The ‘Lana Turner’ Myth

The story creates the unhealthy myth association within each actor’s psyche that when they move to LA they’re going to be “discovered.”

This is a guest post by Anthony Meindl

It’s a great story, a story that has entertained the imagination and hopes of all aspiring actors at some point in their lives:  A 16 year old girl gets discovered sipping a strawberry shake at Schwab’s pharmacy in Los Angeles. (Actually, it might be a myth-within-a-myth because some people say she wasn’t even at SCHWAB’S. See how illusions prosper!)

Anyway. That story creates the unhealthy myth association within each actor’s psyche that when they move to LA they’re going to be “discovered.” And then when a few years go by and that hasn’t happened yet, the actor thinks it’s never going to happen. That they’re doing something wrong. That they’re talentless. And they stop trying.

The reality of a life in show business is to Just. Keep. Going.

And actually, that’s life. Period.

I was at a restaurant the other night and started talking to this woman, Judy, who sells a new line of tequila. She told me how she’s competing against these larger companies and brands that are more established and that she has to keep hustling and work hard to get her product to different bars.

So you see? You think having to forge forward and overcome obstacles is specific to your life. Or to being an actor.

All people in all walks of life are faced with the same challenges.
Rejections are part of life no matter who we are.

So stop sitting around waiting for someone to discover you. Get out there and start getting rejected. It’s all numbers. That’s how careers are made. Harrison Ford says it best:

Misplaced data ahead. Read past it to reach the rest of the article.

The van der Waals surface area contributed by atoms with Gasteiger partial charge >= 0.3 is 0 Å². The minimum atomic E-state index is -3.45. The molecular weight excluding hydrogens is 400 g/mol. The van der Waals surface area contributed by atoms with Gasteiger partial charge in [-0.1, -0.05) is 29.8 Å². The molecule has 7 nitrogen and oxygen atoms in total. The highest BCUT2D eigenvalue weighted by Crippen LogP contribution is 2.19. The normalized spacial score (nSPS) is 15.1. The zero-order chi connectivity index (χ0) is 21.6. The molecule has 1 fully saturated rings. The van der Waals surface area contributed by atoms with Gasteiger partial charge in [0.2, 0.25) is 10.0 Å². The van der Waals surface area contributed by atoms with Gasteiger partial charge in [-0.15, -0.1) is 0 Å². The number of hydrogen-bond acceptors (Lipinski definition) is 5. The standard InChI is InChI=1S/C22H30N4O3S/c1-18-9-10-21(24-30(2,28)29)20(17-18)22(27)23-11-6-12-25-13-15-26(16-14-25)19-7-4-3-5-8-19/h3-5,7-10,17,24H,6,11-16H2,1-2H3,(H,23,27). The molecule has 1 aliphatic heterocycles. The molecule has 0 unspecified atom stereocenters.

“There is no way into acting; it’s impossible. I knew that from the beginning. It’s statistically impossible to make a living as an actor. You have to love it, and even your love for it is not going to make it happen. What is going to make it happen is luck and tenacity. I never made a living until I was 35 years old. I came out here when I was 24. But one thing I knew and recognized was that people all around me were giving up and going home. I just, quietly, never gave up.”


Anthony Meindl is an award-winning writer, producer, director and actor whose first feature screenplay, THE WONDER GIRLS, was the Grand Prize Winning Feature Screenplay in the Slamdance Film Festival Screenplay Competition in 2007. Prior to this accomplishment, Meindl was responsible for the production of an array of award-winning projects. His background in acting, training, and performance has afforded him the opportunity to create what has become a thriving artist community in Los Angeles.

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